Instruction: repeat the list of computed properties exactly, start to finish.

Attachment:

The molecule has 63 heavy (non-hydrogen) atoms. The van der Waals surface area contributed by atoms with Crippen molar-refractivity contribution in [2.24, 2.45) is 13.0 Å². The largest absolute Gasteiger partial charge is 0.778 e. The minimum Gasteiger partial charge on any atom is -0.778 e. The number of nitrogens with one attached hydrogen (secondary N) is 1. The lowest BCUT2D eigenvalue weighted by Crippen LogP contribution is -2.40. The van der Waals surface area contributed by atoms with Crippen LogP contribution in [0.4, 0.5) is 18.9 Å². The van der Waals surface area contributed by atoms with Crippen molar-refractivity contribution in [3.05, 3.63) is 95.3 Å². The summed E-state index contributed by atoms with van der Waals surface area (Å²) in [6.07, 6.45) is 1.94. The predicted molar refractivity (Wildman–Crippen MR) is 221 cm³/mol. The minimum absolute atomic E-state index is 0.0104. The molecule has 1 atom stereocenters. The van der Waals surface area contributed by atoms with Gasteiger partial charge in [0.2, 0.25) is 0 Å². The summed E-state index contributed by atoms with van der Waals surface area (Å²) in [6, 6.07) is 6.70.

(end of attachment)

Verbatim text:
The molecule has 63 heavy (non-hydrogen) atoms. The van der Waals surface area contributed by atoms with Crippen molar-refractivity contribution in [2.24, 2.45) is 13.0 Å². The largest absolute Gasteiger partial charge is 0.778 e. The minimum Gasteiger partial charge on any atom is -0.778 e. The number of nitrogens with one attached hydrogen (secondary N) is 1. The lowest BCUT2D eigenvalue weighted by Crippen LogP contribution is -2.40. The van der Waals surface area contributed by atoms with Crippen LogP contribution in [0.4, 0.5) is 18.9 Å². The van der Waals surface area contributed by atoms with Crippen molar-refractivity contribution in [3.05, 3.63) is 95.3 Å². The summed E-state index contributed by atoms with van der Waals surface area (Å²) in [6.07, 6.45) is 1.94. The predicted molar refractivity (Wildman–Crippen MR) is 221 cm³/mol. The minimum absolute atomic E-state index is 0.0104. The molecule has 1 atom stereocenters. The van der Waals surface area contributed by atoms with Gasteiger partial charge in [0.2, 0.25) is 0 Å². The summed E-state index contributed by atoms with van der Waals surface area (Å²) in [6, 6.07) is 6.70.